Cruise unveils its driverless Origin car for shared ownership
Autonomous vehicle startup Cruise has revealed its first self-driving, electric car designed for shared ownership, which has no steering wheel or pedals.
Cruise was able to rid the Origin car of an engine, steering wheel, rearview mirrors, pedals and windshield wipers, to leave a spacious cabin "designed around the rider".
Developed in partnership with General Motors (GM) and Honda, Origin is the startup's vision of what transportation systems would look like if designers could start from scratch, with no idea of pre-existing vehicles.
"Fifty years ago, cars looked like, in a word, cars," said Cruise CEO Dan Ammann. "Fifty years, and all we've gotten is one incremental change after another."
"We're still cramped in a tiny space. We're still burning fossil fuels, polluting our cities and destroying our planet. We're still spending hours out of our day stuck in traffic, inventing new swear words. We're still dying at a rate of more than 3,000 people per day," he continued.
"We didn't just want to improve on the car," he added. "We wanted to reimagine transportation as if the car had never existed."
Described by Cruise as "an experience that you share" rather than a car that you buy, the prototype vehicle aims to encourage a more affordable and collaborative style of transportation instead of individual ownership.
If widely adopted, this would help alleviate congestion and contribute to lessening emissions.
While the vehicle may appear larger than usual, it's the same size as an average car, but instead features a symmetrical and blocky exterior, similar to a van or shuttle bus.
The entryway into the vehicle, however, is three times larger than that of a typical car, and is also lower than usual. This makes it wide enough for one person to step on while another steps out.
Each seat has extra legroom and is positioned inwards to face the others, to encourage conversation with other passengers.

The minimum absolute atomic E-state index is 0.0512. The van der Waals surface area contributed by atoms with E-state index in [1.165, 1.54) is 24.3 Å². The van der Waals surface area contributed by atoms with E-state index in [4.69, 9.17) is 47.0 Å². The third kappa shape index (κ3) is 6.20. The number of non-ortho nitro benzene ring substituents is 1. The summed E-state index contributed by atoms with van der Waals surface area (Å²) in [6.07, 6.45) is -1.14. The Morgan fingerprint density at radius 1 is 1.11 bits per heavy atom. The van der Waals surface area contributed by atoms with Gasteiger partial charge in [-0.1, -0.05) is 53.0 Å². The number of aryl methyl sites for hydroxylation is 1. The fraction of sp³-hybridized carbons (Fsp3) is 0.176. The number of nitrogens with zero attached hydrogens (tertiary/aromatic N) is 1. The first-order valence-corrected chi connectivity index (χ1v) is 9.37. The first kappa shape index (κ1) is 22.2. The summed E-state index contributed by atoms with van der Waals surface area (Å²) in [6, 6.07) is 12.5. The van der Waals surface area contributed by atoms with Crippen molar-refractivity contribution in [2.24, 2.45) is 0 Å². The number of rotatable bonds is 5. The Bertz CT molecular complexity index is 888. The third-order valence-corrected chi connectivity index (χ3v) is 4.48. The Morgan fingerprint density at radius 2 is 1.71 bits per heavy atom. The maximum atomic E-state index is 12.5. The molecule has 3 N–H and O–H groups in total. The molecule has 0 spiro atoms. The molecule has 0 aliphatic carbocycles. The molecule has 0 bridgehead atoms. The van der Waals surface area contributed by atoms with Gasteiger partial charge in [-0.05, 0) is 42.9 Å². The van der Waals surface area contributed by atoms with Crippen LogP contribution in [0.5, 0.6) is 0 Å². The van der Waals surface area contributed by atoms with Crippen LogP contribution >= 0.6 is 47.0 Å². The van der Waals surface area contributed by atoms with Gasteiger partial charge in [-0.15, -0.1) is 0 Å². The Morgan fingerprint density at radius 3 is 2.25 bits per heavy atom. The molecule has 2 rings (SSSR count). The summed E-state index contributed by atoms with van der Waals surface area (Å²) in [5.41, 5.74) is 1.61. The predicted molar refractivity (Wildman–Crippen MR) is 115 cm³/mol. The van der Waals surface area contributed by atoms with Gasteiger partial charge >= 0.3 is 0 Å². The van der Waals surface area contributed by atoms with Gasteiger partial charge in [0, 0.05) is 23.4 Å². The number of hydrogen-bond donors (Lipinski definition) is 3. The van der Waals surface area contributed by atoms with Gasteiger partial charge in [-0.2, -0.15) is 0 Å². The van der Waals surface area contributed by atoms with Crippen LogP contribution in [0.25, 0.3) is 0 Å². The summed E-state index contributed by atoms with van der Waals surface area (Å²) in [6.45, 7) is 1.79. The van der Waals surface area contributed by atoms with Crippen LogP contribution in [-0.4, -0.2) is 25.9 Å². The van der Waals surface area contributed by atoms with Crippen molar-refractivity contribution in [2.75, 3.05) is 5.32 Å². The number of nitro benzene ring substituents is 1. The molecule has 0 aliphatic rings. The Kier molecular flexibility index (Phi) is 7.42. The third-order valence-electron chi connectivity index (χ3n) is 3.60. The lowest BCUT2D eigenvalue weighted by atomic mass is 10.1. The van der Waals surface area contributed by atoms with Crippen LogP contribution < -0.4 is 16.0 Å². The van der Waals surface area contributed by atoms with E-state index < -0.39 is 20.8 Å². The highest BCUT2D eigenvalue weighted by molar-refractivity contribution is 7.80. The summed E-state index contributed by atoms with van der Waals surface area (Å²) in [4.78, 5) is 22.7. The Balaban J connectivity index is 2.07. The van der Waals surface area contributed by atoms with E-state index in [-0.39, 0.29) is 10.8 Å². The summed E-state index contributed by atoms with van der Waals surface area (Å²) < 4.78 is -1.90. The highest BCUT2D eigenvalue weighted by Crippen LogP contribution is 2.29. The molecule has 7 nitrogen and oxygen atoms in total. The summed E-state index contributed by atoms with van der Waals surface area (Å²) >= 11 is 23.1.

The Origin also features doors that slide open rather than hinging outwards, to ensure the safety of cyclists.
The car boasts a modular design, meaning owners can save money on replacing or upgrading parts while additionally reducing waste.
This modularity grants the car a lifespan of over one million miles, which is six times more than the average car according to Cruise, and will cut transportation costs per San Francisco household per year by up to $5,000.
The startup also promises to build each model for around half the price of what a conventional electric SUV currently costs.
The car, which can be operated and hailed via Cruise's app, is powered by a fully electric platform developed by GM.
It features multiple AI-powered sensors designed to detect and avoid people and objects in its surroundings in all weather conditions.
"It's got what's called redundancy," explained Ammann about the platform, "meaning there are no single points of failure across sensing, compute, networking, or power – because there's no backup human driver."
The Origin car was launched on 22 January 2020 at an event in San Francisco, where Cruise is based, almost a year after the startup postponed its plans to debut a driverless taxi service for public use in July 2019.
Cruise has, however, been running fleets of its third-generation vehicles on the roads of San Francisco as part of a driverless ride-sharing service that can be used by any of its employees around the clock.
Japanese brand Muji had a similar design in mind when creating its self-driving Gacha bus with Finnish autonomous-driving company Sensible 4.
The shuttle bus took to the roads in Helsinki back in March 2019, and was billed as the first driverless bus in the world that is able to drive in all types of weather, including heavy rain, fog and snow.